We’ve had a post up for a long time on classroom community builders and icebreakers full of back to school advice. And now that the back to school season is upon us, I wanted to highlight a few articles and activities shared by our authors. But do bookmark that page, to read and comment on, and send in your own links and resources. We’ll even give you a coupon for 10% off if we link to your resource!
On to some back to school advice from Patrice Palmer, teacher, trainer, interviewer, and self-care coach:
Group Work Gone Right: Setting Students up for Success from the Beginning
Patrice published Successful Group Work with us after seeing too many group projects fail. The problem is that we assume students are just naturally good at group work, but they aren’t. So she’s written a book of 13 activities that you can do to teach teamwork skills. These are great activities to weave into your beginning of the year plans. Start class off with these simple, mostly low-prep, activities and help students be successful at group work. Take a look at some sample activities in her article on MiddleWeb on avoiding the pitfalls of group work and learn more about why she wrote the book in this interview with Patrice in HLT Magazine.
Question: How Can I Incorporate Reflection into my Teaching?
Sharon Hartle has some great advice for you. Her latest book, Keeping the Essence in Sight, is a remarkable example of what reflective practice looks like. Organized into four key areas, Learning, Teaching, Technology, and PD, Sharon asks and then reflects on key questions that make us better teachers. And if you’re interested in the meaning behind that enigmatic title, read the first post from Sharon’s blog (be sure to bookmark it so you can keep up with her posts). Before we get too busy with classes and admin work, it’s nice to touch base with the reason we teach through this warmly told anecdote.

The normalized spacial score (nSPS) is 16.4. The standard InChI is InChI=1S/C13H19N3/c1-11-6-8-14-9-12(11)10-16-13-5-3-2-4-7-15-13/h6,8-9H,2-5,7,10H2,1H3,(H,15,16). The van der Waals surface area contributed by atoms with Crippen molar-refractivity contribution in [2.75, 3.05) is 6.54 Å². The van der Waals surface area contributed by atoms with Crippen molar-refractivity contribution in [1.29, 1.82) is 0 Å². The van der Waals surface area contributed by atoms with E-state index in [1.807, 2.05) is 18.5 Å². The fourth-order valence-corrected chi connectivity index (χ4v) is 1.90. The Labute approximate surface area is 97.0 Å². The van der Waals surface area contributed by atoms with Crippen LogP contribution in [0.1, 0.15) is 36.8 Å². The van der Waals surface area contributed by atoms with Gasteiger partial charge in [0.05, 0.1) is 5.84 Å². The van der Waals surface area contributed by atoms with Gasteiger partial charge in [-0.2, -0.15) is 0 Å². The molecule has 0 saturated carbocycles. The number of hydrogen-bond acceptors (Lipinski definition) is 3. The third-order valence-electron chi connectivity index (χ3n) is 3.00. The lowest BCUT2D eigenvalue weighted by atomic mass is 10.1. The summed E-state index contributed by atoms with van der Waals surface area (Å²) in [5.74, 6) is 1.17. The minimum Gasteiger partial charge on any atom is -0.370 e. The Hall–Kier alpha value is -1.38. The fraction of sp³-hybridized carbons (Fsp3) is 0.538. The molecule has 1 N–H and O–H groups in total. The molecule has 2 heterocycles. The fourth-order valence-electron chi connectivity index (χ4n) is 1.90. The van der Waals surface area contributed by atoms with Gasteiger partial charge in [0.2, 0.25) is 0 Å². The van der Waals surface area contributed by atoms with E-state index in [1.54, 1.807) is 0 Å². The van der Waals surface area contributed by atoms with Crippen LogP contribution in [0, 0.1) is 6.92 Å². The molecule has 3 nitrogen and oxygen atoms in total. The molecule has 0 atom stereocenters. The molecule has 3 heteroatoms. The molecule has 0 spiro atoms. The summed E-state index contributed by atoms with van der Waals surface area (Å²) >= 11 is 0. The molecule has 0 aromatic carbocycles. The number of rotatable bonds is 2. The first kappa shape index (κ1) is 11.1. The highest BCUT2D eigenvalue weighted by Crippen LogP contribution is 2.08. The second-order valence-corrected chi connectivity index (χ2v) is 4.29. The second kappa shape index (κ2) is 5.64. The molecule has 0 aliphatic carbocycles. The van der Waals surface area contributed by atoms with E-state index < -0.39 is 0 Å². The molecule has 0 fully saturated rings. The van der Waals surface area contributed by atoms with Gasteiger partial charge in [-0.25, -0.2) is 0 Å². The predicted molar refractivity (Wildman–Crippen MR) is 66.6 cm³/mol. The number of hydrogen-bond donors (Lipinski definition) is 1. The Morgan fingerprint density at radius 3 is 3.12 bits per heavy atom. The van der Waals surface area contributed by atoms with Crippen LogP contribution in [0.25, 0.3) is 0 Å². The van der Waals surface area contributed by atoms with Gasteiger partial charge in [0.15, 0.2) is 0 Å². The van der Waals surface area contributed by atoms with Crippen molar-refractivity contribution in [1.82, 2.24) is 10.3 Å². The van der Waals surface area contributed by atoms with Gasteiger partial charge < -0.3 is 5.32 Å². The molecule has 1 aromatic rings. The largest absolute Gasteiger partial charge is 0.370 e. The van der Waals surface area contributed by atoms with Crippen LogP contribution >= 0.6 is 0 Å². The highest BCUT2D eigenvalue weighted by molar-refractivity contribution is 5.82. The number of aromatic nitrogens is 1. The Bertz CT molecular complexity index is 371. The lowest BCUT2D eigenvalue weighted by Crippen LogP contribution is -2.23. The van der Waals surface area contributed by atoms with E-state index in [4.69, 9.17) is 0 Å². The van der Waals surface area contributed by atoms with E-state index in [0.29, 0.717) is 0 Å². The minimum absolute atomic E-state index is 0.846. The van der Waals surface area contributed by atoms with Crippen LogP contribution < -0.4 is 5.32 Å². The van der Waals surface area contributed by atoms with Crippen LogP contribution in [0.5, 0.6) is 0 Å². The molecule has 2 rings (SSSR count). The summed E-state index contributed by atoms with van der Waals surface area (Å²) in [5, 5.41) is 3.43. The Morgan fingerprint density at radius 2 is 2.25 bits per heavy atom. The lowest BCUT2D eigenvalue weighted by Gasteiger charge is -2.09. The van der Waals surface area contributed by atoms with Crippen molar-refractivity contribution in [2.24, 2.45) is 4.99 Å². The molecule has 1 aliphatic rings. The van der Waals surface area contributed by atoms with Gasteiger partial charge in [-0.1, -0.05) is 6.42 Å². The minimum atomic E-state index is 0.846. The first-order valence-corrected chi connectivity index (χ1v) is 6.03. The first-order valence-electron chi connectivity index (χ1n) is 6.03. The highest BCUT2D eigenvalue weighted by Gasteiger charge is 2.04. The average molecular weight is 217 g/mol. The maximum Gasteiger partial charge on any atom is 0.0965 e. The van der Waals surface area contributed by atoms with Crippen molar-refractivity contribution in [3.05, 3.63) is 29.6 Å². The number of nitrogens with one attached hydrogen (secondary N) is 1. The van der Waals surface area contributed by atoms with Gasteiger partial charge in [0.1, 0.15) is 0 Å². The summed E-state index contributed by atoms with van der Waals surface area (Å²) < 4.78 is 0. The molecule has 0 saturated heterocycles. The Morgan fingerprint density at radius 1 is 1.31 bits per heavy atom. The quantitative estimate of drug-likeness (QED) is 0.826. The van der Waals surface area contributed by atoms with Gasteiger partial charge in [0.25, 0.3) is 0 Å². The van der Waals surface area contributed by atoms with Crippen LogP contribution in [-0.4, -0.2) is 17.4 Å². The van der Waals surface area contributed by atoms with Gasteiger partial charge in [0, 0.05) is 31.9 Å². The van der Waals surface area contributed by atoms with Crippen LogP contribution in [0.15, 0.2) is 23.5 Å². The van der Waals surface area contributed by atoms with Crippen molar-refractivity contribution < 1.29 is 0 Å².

I Don’t Even Like Icebreakers
As a teacher, in the first days of class, I often feel I’m balancing engaging students and making the class feel welcoming with getting some work done. Now, research suggests that there is some overlap. Students tend to learn better in an environment where they feel respected, where they are free to make mistakes without being mocked, where they believe others are interested in what they say and how the do. And I’m particularly fond of activities that include both rapport-building and language-learning aspects. Here’s the story of how I figured that out and ways to do classroom community building while practicing language: Don’t Break Ice, Build Community.